If you thought posing like an alluring Chinese girl was as easy as flashing the peace sign, well sorry, girlfriend—you just Dewey Decimaled yourself a place back up on the shelf. It’s high time your avatar got a makeover.

Taking a headshot and digitally adding stars and rainbows is so pre-millennial. Nowadays, all the hippest Chinese girls are going back to the drawing board—literally.

Chinese women are taking pictures of their faces and accomplishing what make-up and plastic surgery can never do: becoming the paragon of pulchritude that is a cartoon character:how to attract a chinese man animization photoshop cartoon drawing beauty

Finally, ladies—we can look our best without tramping around in high heels all night. Apply the Chinese aesthetic to your own face: flatten your face, enlarge your eyes, and make your skin into smooth, creamy porcelain. And get rid of that nose while you’re at to attract a chinese man animization photoshop cartoon drawing beauty

Animization isn’t just about making your character portrait into a cartoon profile, Another popular method is to enhance reality into the idyllic dream it ought to be:how to attract a chinese man animization photoshop cartoon drawing beautyhow to attract a chinese man animization photoshop cartoon drawing beauty

If the Chinese man of your dreams has been obsessing over a two-dimensional fictional character, why let that stop you? If you can’t beat ‘em, join ‘em!

Here’s a picture of fine, young Chinese woman. She’s very pretty, and that wink is a nice touch:

how to attract a chinese man animization photoshop cartoon drawing beauty

However, by online standards in the ever-competitive world of social media, that isn’t enough. Ladies, you’ll need to bring your A-game to the table, and by “A” we mean “Anime”:how to attract a chinese man animization photoshop cartoon drawing beauty

Animization—it’s even better than the real thing.

If fumbling with phone apps of a foreign language or bugging your creepy co-worker to sketch you up isn’t a job in the cards, well don’t fret, you can still get of picture of the “ideal you” that has been waiting to transcend from its boring reality equivalent.

With so many people using smart phones to take “selfies”, it’s high time that a camera was specifically made for this purpose. And that’s what the Casio EX-ZR1000 is: a camera that is designed to be held at arm’s length and pointed at your own face. This camera has a screen that swivels out to allow us to take proper pictures of ourselves without needing to stand in front of the bathroom mirror.

And to help us ladies out, the Casio EX-ZR1000 is equipped with a number of built-in features that allow us to skip the hassle of Photoshop and other programs (Math and sciences—yuck! Am I right, ladies?) A special feature of this camera is a make-up filter that lightens the skin and softens the tone of everyone in its field of view—in up to twelve separate increasing increments!makeup filter casio ex zr1000makeup filter casio ex zr1000makeup filter casio ex zr1000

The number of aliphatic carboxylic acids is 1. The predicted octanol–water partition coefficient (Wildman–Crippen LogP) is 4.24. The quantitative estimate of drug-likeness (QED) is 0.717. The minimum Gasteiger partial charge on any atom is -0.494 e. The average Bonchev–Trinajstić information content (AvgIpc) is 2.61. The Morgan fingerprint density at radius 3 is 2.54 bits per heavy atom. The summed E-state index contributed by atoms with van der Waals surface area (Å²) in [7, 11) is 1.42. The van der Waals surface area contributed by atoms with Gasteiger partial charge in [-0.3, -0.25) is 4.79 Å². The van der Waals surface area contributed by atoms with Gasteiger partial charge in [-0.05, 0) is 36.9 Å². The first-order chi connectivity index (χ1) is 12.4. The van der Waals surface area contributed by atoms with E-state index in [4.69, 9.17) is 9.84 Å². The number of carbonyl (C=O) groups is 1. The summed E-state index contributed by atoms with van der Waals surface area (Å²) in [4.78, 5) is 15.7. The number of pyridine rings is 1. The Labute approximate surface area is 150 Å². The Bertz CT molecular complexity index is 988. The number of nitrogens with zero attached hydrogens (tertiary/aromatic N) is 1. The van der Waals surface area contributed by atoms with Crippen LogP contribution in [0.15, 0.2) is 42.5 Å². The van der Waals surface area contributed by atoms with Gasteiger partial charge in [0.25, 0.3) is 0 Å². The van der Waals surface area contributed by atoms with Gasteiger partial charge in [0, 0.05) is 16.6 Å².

We’re not sure if increasing the size of the filter will make your smile bigger, or in fact makes you truly happier.

(No word as to what will happen when a user with beautiful dark skin uses this filter, but then this problem likely has solved itself by not being on sale in places that aren’t in Asia.)

Chinese culture has its own standards of beauty, and while there isn’t much you can do to change your physical features, there is a lot you can do to change the way your physical features appear.

Ladies, it’s time for you to be fabulous and become the sexy cartoon character you’ve spent your entire career trying to overcome.

Photos: Weibo (1, 2, 3, 4, 5, 6, 7), Youtube screencap


Understand Spoken Chinese Commands When a Cop is Pointing a Gun at You

Posted: 04/30/2014 5:36 pm

police guns guangzhou metroRecent news that the police presence around the country will be increased in cities like Guangzhou as well as be equipped with firearms is reassuring to an anxious public. If you weren’t scared before, you’ll be scared now—if you’re a criminal, that is.

Now that there are more guns on the streets of China, we can expect police to use these firearms in a greater capacity than they did when firing warning shots to break up a brawl in Guangzhou. But the question remains: what do you do if a police officer points a gun at you and issues you commands in Chinese?

It could be that this police officer speaks excellent English, and will use this as an opportunity to practice his rusty English skills. However, we still think that there as a resident in a locality where police have guns, the onus is upon you to understand what they are saying.

We can only hope that such an occasion will never come to pass, but if you ever get into such a predicament, we’d suggest you to follow their commands. Based upon our observations of years of Western TV police dramas, here are the phrases that you would hear when a police officer is pointing a gun at you: